Table 1

This chart shows a peer group relative performance against 16-34 adults and gender bias.

The 16-34 age group is highly valuable commercially and is one of the more challenging to deliver. Within that group, young men are even more difficult to reach.

Key points

1. BBC3 has a clearly differentiated 16-34 delivery beating many commercially successful channels.
2. BBC3 within 16-34’s, has a valuable male bias.
3. BBC3 has scale in delivery which can be considered as a proxy for delivering unique reach or light viewers who have even greater commercial value.

Table 2

This chart shows how strongly BBC3 performs in delivering a young and upmarket audience compared to its competition.

Key points

1. This chart shows the scale of delivery of a young and relatively upmarket audience matched only by E4.
2. Scale and profile in hard-to-reach and valuable demographics is a key market differentiator and would enable the channel potentially to command higher prices.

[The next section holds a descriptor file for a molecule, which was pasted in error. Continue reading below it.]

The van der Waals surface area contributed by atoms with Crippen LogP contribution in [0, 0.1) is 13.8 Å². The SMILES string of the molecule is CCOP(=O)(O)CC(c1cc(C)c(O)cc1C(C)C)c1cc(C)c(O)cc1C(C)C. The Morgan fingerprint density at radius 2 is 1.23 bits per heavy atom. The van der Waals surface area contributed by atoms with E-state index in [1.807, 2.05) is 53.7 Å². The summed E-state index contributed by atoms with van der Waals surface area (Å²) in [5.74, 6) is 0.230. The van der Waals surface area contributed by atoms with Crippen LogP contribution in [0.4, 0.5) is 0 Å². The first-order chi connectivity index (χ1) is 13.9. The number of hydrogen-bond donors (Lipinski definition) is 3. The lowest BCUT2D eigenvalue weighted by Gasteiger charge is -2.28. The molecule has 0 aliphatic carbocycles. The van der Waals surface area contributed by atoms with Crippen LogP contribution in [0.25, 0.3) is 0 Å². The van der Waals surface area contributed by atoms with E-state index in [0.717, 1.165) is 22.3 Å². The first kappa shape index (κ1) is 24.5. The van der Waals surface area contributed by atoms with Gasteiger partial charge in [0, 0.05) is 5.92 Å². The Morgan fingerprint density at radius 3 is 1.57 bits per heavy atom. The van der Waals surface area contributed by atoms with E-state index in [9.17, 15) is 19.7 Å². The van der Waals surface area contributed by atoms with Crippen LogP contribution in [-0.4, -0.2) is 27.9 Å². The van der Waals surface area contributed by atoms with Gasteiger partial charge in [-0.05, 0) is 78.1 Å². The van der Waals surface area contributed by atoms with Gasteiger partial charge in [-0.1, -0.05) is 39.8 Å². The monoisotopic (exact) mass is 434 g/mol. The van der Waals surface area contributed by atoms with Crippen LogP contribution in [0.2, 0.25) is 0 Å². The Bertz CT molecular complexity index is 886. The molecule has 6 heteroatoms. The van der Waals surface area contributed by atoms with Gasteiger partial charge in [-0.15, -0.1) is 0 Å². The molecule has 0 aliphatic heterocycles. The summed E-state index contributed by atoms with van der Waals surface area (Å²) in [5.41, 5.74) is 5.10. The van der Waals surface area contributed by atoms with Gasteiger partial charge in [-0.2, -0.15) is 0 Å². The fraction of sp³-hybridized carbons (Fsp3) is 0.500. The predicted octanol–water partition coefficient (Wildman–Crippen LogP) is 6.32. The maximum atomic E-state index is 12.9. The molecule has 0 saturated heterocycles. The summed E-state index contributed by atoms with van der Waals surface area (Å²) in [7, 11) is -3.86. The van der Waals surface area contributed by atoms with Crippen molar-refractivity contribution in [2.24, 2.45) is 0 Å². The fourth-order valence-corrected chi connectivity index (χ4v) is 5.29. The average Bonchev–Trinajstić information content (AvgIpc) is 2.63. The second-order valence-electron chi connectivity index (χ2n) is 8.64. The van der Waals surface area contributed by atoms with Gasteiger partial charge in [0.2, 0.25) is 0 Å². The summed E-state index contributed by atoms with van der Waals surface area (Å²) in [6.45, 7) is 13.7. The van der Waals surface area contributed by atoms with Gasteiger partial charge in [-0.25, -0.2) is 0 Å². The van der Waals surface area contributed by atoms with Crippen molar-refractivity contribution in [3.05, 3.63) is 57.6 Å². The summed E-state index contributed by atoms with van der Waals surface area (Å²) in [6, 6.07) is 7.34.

3. Young, wealthy, brand conscious consumers who have not yet settled into narrow brand repertoires and have high switching and sample rates are amongst the most valuable; if you switch them young and hold onto them they will grow older with you.

Table 3

This chart shows the strong BBC3 total audience share performance over time.

Key Points

1. BBC3 has managed to maintain its all adult share despite a fragmenting broadcast landscape.
2. BBC3 has managed consistently to increase its 16-34 share performance over time.
3. BBC3 performs most strongly in 16-34 male audiences increasing its share at an even greater rate.

Table 4

Analysis of ratings and share performance reveal key points of the output that we believe would drive commercial return.

Most of what follows would be seen as highly desirable by BBC3’s competitors and they would welcome its removal from the landscape.